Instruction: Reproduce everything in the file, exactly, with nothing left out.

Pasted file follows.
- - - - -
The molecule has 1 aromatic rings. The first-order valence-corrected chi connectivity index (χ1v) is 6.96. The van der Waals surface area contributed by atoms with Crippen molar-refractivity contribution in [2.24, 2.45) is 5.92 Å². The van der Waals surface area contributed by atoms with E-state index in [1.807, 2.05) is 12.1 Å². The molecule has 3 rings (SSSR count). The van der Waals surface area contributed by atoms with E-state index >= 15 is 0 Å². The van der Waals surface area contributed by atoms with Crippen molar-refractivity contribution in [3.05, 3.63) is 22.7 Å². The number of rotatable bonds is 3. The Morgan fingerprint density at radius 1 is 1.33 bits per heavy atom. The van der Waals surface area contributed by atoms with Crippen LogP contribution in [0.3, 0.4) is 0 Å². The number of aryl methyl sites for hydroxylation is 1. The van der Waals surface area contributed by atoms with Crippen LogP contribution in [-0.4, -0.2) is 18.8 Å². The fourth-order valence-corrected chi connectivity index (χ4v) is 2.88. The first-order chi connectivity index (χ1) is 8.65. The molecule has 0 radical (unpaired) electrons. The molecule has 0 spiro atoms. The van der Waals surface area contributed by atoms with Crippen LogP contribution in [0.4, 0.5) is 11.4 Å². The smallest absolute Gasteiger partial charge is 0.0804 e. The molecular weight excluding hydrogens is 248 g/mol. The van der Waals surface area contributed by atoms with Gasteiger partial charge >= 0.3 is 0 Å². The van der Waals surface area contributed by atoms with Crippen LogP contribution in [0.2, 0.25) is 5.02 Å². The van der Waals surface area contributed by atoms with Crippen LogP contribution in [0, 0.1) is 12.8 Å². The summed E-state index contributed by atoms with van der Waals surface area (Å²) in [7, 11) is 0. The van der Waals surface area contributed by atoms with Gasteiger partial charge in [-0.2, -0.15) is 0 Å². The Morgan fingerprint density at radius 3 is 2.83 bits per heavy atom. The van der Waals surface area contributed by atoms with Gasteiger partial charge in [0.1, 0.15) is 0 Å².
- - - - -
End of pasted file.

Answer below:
The molecule has 1 aromatic rings. The first-order valence-corrected chi connectivity index (χ1v) is 6.96. The van der Waals surface area contributed by atoms with Crippen molar-refractivity contribution in [2.24, 2.45) is 5.92 Å². The van der Waals surface area contributed by atoms with E-state index in [1.807, 2.05) is 12.1 Å². The molecule has 3 rings (SSSR count). The van der Waals surface area contributed by atoms with E-state index >= 15 is 0 Å². The van der Waals surface area contributed by atoms with Crippen molar-refractivity contribution in [3.05, 3.63) is 22.7 Å². The number of rotatable bonds is 3. The Morgan fingerprint density at radius 1 is 1.33 bits per heavy atom. The van der Waals surface area contributed by atoms with Crippen LogP contribution in [0.3, 0.4) is 0 Å². The number of aryl methyl sites for hydroxylation is 1. The van der Waals surface area contributed by atoms with Crippen LogP contribution in [-0.4, -0.2) is 18.8 Å². The fourth-order valence-corrected chi connectivity index (χ4v) is 2.88. The first-order chi connectivity index (χ1) is 8.65. The molecule has 0 radical (unpaired) electrons. The molecule has 0 spiro atoms. The van der Waals surface area contributed by atoms with Crippen LogP contribution in [0.4, 0.5) is 11.4 Å². The smallest absolute Gasteiger partial charge is 0.0804 e. The molecular weight excluding hydrogens is 248 g/mol. The van der Waals surface area contributed by atoms with Gasteiger partial charge >= 0.3 is 0 Å². The van der Waals surface area contributed by atoms with Crippen LogP contribution in [0.2, 0.25) is 5.02 Å². The van der Waals surface area contributed by atoms with Crippen LogP contribution in [0, 0.1) is 12.8 Å². The summed E-state index contributed by atoms with van der Waals surface area (Å²) in [7, 11) is 0. The van der Waals surface area contributed by atoms with Gasteiger partial charge in [-0.2, -0.15) is 0 Å². The Morgan fingerprint density at radius 3 is 2.83 bits per heavy atom. The van der Waals surface area contributed by atoms with Gasteiger partial charge in [0.1, 0.15) is 0 Å².